Books I read in May

In Satnav We Trust, by Jack Barrow

An enjoyable romp through the historic counties of England, with mad speedboat drivers, curmudgeonly campsite owners, wibbly wifi connections, a serendipitous Satnav with a mind of its own, and ruminations upon rationalism as a possible enemy of the search for meaning.

Having followed the saga of this journey via Facebook updates at the time, it was fun to read the whole thing. If it were my journey, I think I’d have done a bit more research into places of interest before I started, but there’s something to be said for serendipity. And stopping off to see friends along the way.

Open-minded rationalists, skeptical mystics, and ramblers on a shoestring budget will enjoy this book. And doubtless many others too.


Gods of Jade and Shadow, by Silvia Moreno-Garcia

Absolutely gripping account of what happens when Casiopeia Tun, the poor relation of the Leyva family, opens a mysterious box in her grandfather’s room. It brings to life the world of the Popol Vuh and the gods of jade and shadow, the mysterious landscape of the Yucatan peninsula, and 1920s Mexico. If you like Neil Gaiman, Ekaterina Sedia, Seanan McGuire, or Katherine Arden, you’ll love this book.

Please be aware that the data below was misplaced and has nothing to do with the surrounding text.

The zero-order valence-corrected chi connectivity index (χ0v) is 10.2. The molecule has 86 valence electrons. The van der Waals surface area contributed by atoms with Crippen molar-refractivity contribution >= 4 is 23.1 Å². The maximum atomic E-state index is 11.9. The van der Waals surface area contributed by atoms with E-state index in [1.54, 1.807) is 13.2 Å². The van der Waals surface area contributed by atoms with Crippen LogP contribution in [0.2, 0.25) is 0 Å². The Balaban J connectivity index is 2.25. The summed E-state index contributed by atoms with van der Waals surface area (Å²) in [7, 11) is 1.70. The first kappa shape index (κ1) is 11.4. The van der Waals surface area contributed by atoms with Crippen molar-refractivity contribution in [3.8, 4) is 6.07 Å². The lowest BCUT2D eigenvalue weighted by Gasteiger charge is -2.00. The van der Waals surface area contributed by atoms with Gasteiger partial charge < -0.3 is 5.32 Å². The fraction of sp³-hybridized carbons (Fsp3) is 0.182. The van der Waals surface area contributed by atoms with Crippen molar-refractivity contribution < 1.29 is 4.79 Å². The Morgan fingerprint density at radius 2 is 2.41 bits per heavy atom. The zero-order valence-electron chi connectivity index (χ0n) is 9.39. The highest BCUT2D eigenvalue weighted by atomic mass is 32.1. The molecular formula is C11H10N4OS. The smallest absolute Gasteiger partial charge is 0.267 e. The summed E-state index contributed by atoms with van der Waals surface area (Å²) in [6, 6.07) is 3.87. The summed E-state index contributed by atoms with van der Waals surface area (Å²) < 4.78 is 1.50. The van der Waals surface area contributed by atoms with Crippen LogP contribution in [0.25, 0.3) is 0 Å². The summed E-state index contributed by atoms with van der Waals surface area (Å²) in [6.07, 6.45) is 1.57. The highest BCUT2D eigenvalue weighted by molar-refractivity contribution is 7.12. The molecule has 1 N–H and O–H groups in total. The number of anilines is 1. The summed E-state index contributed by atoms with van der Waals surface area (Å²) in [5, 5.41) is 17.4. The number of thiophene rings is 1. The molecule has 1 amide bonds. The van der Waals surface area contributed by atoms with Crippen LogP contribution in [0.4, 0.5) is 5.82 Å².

The Book of Dreams

I have started created a new website for the esoteric writings of Mark Goddard: The Book of Dreams.

The Book of Dreams was an unfinished typewritten manuscript by Mark Goddard. He had wanted it to be published, and gave it to his friend, Art Quester, who gave a copy to me after Mark was tragically killed in a car accident in 1988.

The book was intended as a linked series of visualizations and (if I recall correctly) was partly inspired by Mark’s spirit guide.

I only met Mark a few times but he was a friend of two of my dearest friends, and I know that he loved Jack Scout Cove in Lancashire, which is where I did my first ever Pagan ritual.

I sent it to a publisher in the mid 1990s but they said it was not commercially viable. I have kept it ever since, wondering what to do with it.

Finally it occurred to me that if he was around now, he would have put it all up on the internet.

I hope that he would approve of his writings finally being available in this form.

Celtic festival names

Some time back I posted a video about cultural appropriation and Lora O’Brien pointed out that the modern Wiccan and Pagan usage of Sabbat names is appropriated from Irish culture and language.

Gerald Gardner and other early Wiccans did not use the Irish names for these festivals — that happened later. Wicca is not a Celtic religion.

It does seem wrong to lift these festivals out of context. There are other old names for these festivals in England and Wales (the Scots Gaelic has similar names to the Irish Gaelic, but pronounced differently).

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